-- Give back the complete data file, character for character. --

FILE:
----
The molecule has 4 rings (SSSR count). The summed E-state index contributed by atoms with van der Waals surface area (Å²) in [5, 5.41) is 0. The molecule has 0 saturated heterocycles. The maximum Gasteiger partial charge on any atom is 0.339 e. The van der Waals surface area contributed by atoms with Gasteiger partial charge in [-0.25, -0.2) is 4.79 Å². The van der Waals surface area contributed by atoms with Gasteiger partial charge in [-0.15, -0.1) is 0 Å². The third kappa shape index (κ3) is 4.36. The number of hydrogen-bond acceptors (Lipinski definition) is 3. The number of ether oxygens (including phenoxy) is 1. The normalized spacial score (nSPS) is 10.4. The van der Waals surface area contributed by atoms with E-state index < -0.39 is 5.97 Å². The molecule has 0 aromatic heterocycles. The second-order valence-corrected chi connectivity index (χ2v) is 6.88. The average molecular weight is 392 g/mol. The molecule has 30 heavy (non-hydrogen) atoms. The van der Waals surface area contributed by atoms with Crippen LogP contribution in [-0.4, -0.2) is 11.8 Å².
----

The molecule has 4 rings (SSSR count). The summed E-state index contributed by atoms with van der Waals surface area (Å²) in [5, 5.41) is 0. The molecule has 0 saturated heterocycles. The maximum Gasteiger partial charge on any atom is 0.339 e. The van der Waals surface area contributed by atoms with Gasteiger partial charge in [-0.25, -0.2) is 4.79 Å². The van der Waals surface area contributed by atoms with Gasteiger partial charge in [-0.15, -0.1) is 0 Å². The third kappa shape index (κ3) is 4.36. The number of hydrogen-bond acceptors (Lipinski definition) is 3. The number of ether oxygens (including phenoxy) is 1. The normalized spacial score (nSPS) is 10.4. The van der Waals surface area contributed by atoms with E-state index < -0.39 is 5.97 Å². The molecule has 0 aromatic heterocycles. The second-order valence-corrected chi connectivity index (χ2v) is 6.88. The average molecular weight is 392 g/mol. The molecule has 30 heavy (non-hydrogen) atoms. The van der Waals surface area contributed by atoms with Crippen LogP contribution in [-0.4, -0.2) is 11.8 Å².